Why is the US Postmaster General, Patrick Donahoe, trying to Sell Off America’s Historic Post Offices?
Lower East Side New Deal Era Mural in Madison Square Post Office in NY by EdenPictures on Flickr CC
USPS leaders seem determined to sell off our precious New Deal era historic post offices as fast as possible with the help of the major real estate company CB Richard Ellis Group (CBRE). An article in Commerical Property Executive by contributing editor Barbara Murray on July 21, 2011 entitled, “CBRE Wins Exclusive Rights to 300 MSF USPS Contract” states:
“Clearly, CB Richard Ellis Inc. didn’t mail it in when bidding for a big contract with the U.S. Postal Service, because the commercial real estate services firm has just become the chosen one. CBRE is now the exclusive strategic corporate real estate solutions provider for USPS and its 300 million-square-foot portfolio of owned and leased properties.”
CBRE received exclusive rights from USPS to manage all of the billions of dollars worth of USPS properties.
Instead of selling off our brick and mortar post offices which are technically owned by the American people, especially those built before the Postal Reorganization Act of 1970, let’s revitalize them with creative solutions to keep them as Post Offices and expand services for communities.
Ontario California Post Office Mural by Jimmy Wayne on Flickr
In addition, there needs to be a new law that entitles the American people to say what happens to their own post offices. Unfortunately the USPS has been very busy undermining the ability of citizens to stop the steam rolling misguided leadership of USPS from selling off its historic post offices.
In recent years through changing various rules, the USPS uses “relocation” as a means to prevent citizens from being able to legally file appeals with the Postal Regulatory Commission. It is a devious way to undermine due process of the citizens in a community to be able to stop sales of their precious post offices which serve their cities and towns.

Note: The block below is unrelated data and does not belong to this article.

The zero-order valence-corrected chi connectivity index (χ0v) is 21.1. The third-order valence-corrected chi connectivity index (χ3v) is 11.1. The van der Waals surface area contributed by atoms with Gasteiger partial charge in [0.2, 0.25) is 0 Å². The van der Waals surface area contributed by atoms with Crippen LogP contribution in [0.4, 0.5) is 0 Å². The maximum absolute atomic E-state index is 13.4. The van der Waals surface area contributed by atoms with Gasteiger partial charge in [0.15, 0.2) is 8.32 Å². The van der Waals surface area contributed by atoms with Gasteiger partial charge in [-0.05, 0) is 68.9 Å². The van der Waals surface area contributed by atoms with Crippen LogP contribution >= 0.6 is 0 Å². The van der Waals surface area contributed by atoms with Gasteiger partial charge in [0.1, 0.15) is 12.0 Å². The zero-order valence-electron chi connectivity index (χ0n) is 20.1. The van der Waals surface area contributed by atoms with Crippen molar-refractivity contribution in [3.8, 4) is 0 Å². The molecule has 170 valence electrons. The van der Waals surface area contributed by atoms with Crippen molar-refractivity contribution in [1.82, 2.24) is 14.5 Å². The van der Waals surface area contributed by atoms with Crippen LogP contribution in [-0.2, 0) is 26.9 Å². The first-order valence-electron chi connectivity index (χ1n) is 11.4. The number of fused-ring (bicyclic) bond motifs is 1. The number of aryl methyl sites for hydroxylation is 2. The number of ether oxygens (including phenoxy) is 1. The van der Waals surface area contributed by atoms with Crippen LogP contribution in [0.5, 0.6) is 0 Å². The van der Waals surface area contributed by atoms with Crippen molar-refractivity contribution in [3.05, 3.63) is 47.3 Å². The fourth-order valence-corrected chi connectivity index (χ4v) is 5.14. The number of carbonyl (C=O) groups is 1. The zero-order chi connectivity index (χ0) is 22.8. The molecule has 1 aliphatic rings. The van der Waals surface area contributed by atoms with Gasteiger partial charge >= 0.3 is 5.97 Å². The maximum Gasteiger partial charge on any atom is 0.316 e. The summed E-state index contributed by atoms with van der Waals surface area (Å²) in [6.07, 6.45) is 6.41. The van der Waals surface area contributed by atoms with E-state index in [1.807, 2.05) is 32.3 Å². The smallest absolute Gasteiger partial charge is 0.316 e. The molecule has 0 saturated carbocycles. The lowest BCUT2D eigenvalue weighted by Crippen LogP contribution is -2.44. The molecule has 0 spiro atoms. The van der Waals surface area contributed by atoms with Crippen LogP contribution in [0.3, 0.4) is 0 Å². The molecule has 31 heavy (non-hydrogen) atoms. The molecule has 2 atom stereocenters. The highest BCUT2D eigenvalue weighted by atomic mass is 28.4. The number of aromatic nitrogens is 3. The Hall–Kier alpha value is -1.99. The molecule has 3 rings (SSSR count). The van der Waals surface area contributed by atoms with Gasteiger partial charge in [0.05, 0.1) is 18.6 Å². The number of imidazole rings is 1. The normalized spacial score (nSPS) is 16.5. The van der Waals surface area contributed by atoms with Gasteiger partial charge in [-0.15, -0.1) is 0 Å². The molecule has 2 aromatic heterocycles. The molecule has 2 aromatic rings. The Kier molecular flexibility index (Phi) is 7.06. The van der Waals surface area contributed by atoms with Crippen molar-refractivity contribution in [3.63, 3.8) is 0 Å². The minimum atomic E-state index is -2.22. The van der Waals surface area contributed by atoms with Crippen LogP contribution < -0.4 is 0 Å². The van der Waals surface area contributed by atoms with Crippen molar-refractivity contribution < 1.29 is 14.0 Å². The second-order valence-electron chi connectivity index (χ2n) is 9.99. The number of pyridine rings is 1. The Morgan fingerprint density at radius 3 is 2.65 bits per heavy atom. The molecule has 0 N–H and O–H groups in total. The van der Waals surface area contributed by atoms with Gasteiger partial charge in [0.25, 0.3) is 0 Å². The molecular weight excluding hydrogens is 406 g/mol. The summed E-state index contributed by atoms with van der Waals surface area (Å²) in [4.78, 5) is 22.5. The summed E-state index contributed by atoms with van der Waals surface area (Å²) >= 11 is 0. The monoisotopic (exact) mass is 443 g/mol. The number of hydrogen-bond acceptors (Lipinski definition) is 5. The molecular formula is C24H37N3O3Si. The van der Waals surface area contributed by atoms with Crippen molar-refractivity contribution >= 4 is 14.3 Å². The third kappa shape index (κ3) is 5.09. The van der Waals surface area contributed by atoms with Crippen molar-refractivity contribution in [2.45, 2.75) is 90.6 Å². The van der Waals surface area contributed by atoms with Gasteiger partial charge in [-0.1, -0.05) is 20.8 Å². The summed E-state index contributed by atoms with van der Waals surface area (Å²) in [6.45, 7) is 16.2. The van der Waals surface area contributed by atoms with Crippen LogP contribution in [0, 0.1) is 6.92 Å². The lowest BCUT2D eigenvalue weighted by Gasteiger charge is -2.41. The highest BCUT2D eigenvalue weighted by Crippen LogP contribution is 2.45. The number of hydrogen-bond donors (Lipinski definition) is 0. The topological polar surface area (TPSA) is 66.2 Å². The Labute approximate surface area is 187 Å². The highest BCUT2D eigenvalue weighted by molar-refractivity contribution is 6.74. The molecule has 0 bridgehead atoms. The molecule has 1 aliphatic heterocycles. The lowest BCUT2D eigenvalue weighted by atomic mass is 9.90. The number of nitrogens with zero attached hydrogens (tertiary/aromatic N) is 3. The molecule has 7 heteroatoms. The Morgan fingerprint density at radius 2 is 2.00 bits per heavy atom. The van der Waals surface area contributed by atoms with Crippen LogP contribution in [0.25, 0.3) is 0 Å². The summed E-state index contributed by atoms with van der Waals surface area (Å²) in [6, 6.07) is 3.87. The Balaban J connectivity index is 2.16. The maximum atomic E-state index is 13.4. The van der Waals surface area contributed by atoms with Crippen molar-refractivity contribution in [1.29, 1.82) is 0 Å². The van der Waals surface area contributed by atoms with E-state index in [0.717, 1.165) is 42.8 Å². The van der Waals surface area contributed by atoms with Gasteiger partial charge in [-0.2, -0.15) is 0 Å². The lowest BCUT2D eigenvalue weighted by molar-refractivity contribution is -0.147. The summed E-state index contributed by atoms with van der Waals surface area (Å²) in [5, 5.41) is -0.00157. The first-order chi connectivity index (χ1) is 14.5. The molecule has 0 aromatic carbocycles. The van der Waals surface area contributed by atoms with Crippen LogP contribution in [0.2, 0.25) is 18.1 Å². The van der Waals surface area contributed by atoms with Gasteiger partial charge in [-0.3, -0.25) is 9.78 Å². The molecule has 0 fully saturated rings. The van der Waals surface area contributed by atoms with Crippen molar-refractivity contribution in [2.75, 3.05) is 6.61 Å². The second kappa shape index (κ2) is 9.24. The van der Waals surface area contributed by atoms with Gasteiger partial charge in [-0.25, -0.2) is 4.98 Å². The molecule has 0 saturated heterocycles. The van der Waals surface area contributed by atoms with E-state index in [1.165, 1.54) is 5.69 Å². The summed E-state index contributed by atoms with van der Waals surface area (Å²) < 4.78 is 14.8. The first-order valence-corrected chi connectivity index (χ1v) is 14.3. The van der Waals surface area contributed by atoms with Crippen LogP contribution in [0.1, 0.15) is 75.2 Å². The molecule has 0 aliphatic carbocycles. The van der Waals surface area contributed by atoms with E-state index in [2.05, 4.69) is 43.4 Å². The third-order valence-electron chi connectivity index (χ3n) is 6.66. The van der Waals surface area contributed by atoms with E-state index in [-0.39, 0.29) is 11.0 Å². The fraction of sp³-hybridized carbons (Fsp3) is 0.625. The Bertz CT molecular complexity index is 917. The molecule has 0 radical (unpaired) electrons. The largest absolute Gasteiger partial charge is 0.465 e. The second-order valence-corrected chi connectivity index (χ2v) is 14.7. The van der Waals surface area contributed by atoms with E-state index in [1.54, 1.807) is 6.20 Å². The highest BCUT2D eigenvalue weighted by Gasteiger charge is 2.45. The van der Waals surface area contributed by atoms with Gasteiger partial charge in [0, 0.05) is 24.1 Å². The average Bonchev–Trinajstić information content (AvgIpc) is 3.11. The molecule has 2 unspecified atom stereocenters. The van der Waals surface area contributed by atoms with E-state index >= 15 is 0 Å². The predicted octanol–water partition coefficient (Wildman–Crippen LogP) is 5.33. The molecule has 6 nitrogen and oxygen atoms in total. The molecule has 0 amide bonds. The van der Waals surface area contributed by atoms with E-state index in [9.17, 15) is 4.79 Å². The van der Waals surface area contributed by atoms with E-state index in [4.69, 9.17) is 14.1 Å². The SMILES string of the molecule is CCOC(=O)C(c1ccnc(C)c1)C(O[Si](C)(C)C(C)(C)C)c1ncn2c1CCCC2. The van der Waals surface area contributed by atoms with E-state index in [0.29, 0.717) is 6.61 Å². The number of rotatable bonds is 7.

Santa Monica CA New Deal Post Office in Jeopardy
The Santa Monica community and all interested Americans who care about preserving our national treasures and the New Deal era architecture and art, need to know that the US Postal Service is deciding if it will sell off an historic icon in Santa Monica. Of course, one must ask who is guiding the hand of the USPS to make these choices despite the outrage or confusion of the communities that these post offices serve. Again, one needs to look at the manager CBRE of the postal facilities.
America’s Commons: Historic U.S. Post Offices built and bought–at least before 1970–are more than Real Estate Property, They Belong to the People of the United States who Paid for Them
What will the people of Santa Monica and Los Angeles and all of California do to protect the heart of their community — their beautiful Art Deco Post Office?
It is time for America to wake up and realize that through sinister design or through ignorance, some people in the halls of power in the U.S. Postal Service have decided to sell off our history. What is frightening is that as the following New York Times article, “Post Office Buildings With Character, and Maybe a Sale Price,” by Robin Pogrebin points out, in 2009 the New Deal Era Virginia Beach post office was sold and torn down, and a Walgreens was built despite pleas from the community to keep their post office.
The NYT article quoted above had interesting comments from readers. The passion of the readers to save their historic post offices came through. Here is a quote:
Patricia Allan of Hamburg NY, March 8, 2013 at 5:06 pm (Recommended by 57 people) replied in the Comments of the March 8th NYT front page article about the USPS:
“What will be gained by selling these jewels? Who gets the ransom money for them? If our government cannot restore and build, it will soon lose the power it has to govern…….it seems to me that if National Parks and environmentally endangered sites can and should be preserved for our cultural and physical wellbeing, then these jewels should be, as well. Doesn’t history have to be handed on to enrich those who are our future citizens?”